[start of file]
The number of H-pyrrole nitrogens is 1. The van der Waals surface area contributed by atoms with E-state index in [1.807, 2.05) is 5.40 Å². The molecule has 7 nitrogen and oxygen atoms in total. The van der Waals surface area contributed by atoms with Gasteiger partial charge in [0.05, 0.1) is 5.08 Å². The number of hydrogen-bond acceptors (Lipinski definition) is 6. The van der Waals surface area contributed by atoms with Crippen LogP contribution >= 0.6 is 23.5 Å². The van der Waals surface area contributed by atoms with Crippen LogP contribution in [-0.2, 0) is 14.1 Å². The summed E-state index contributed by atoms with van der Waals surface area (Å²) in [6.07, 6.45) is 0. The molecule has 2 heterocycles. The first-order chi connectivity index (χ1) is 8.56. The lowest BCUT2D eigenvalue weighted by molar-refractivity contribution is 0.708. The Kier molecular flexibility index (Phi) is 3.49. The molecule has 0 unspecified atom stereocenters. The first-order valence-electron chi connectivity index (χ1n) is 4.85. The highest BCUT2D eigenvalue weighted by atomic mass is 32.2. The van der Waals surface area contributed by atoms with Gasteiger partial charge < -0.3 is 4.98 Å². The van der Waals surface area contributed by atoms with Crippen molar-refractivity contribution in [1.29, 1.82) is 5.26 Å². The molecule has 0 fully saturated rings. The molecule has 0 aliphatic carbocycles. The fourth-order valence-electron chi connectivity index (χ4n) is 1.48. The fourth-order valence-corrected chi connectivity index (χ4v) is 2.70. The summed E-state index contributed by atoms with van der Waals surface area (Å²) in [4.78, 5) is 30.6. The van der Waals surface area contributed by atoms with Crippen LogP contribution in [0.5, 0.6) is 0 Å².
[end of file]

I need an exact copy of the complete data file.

The number of H-pyrrole nitrogens is 1. The van der Waals surface area contributed by atoms with E-state index in [1.807, 2.05) is 5.40 Å². The molecule has 7 nitrogen and oxygen atoms in total. The van der Waals surface area contributed by atoms with Gasteiger partial charge in [0.05, 0.1) is 5.08 Å². The number of hydrogen-bond acceptors (Lipinski definition) is 6. The van der Waals surface area contributed by atoms with Crippen LogP contribution >= 0.6 is 23.5 Å². The van der Waals surface area contributed by atoms with Crippen LogP contribution in [-0.2, 0) is 14.1 Å². The summed E-state index contributed by atoms with van der Waals surface area (Å²) in [6.07, 6.45) is 0. The molecule has 2 heterocycles. The first-order chi connectivity index (χ1) is 8.56. The lowest BCUT2D eigenvalue weighted by molar-refractivity contribution is 0.708. The Kier molecular flexibility index (Phi) is 3.49. The molecule has 0 unspecified atom stereocenters. The first-order valence-electron chi connectivity index (χ1n) is 4.85. The highest BCUT2D eigenvalue weighted by atomic mass is 32.2. The van der Waals surface area contributed by atoms with Gasteiger partial charge < -0.3 is 4.98 Å². The van der Waals surface area contributed by atoms with Crippen molar-refractivity contribution in [1.29, 1.82) is 5.26 Å². The molecule has 0 fully saturated rings. The molecule has 0 aliphatic carbocycles. The fourth-order valence-electron chi connectivity index (χ4n) is 1.48. The fourth-order valence-corrected chi connectivity index (χ4v) is 2.70. The summed E-state index contributed by atoms with van der Waals surface area (Å²) in [4.78, 5) is 30.6. The van der Waals surface area contributed by atoms with Crippen LogP contribution in [0.5, 0.6) is 0 Å².